Ben & Jerry’s are by no means the only br and to involve their customers in developing or choosing new products and services. Nespresso have been collaborating with their Club members for years on many aspects of their marketing. Whether choosing the end of their commercials or identifying the next new blend to be launched, Nespresso Club members are made to feel important and privileged.
Involving customers in the development of new product and/or service concepts not only makes them feel valued, it also makes them more loyal and valuable advocates of your br ands too.
Exp and your Thinking
How do you come up with ideas and concepts for new products and services today? If you are like most companies, they probably come in a majority from your current portfolio of br ands. Whilst this can meet with a certain level of success, as it is what customers expect, or rather dem and, there is another process that can drive even greater success. This is the use of what are often called innovation levers, or what others refer to as “the s and box”. I love the latter term as it suggests light-hearted play, which is an effective way to get people thinking “outside the box”.
Innovation levers enable thinking to “push the envelope” and to exp and outside the box in which R&D and marketing can sometimes find themselves. Rather than thinking about the next flavour or packaging idea, why not consider a new channel or communications strategy?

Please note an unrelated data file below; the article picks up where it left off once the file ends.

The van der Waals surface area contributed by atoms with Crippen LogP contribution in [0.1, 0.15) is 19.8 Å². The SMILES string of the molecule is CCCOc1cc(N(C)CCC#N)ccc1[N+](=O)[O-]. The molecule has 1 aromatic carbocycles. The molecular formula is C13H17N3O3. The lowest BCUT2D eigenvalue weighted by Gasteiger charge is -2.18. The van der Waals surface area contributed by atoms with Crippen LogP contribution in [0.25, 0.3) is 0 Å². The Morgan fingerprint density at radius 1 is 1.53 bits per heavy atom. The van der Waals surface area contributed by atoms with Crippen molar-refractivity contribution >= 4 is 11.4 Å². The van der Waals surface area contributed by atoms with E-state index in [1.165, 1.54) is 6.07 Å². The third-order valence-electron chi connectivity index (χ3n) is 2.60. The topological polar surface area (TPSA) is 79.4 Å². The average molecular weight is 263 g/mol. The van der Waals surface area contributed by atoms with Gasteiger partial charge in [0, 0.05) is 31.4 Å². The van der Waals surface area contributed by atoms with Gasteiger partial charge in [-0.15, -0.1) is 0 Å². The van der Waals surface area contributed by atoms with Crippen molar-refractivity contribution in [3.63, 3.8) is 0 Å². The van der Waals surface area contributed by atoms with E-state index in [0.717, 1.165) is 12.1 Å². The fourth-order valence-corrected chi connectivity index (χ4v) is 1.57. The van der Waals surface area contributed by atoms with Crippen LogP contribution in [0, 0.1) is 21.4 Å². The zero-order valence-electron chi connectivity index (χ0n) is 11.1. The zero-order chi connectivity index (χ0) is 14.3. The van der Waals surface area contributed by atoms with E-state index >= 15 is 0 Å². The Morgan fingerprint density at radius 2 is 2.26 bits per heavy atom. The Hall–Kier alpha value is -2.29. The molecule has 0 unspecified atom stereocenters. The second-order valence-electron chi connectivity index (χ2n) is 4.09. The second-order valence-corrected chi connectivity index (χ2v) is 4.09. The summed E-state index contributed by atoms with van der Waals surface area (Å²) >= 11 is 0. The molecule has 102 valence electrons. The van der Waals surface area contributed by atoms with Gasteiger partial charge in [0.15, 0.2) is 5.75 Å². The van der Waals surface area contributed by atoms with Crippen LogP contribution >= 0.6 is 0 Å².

Coke recently used two of these levers, but combined them, when it launched its “sharing can”. Not only can the can be split in two for sharing, it also enables new potential consumers to consider buying a can, such as those with smaller thirsts or those traveling.
Starting from a different lever than the one you usually use can result in more creative concepts.
Go Beyond Trend Following
Another challenge when looking to make R&D more customer centric, is in moving them from trend following to scenario planning. R&D people often seem to be more comfortable with trends and “poo poo” future scenarios as improbable forecasts. It is therefore important to explain to them that scenario planning is not forecasting. If they can allow themselves to be open to listening to a story, which exposes imaginary but plausible new worlds to them, they can become inspired by the opportunities. The ideas that are created from scenario planning, have in my experience been amongst the most ground-breaking ever developed. Isn’t that exactly what we would all like to market, rather than the staple diet of predictable renovations?
These are just four ideas that I shared during the conference a few years ago, to stimulate and excite the R&D department. Hopefully they have excited you to have a go at convincing your own operations people to get closer to the customer.
Have you other examples of how you got your own R&D people to think outside their technical box? Then I’d love to hear about them, so please share your thoughts and ideas below.
If you would like some more creative innovation ideas, check out our website: https://www.c3centricity.com/home/vision
Need help in taking your innovation outside its box, or in connecting with your customers? Let’s discuss how we can help you catalyze your customer centricity; contact us here today.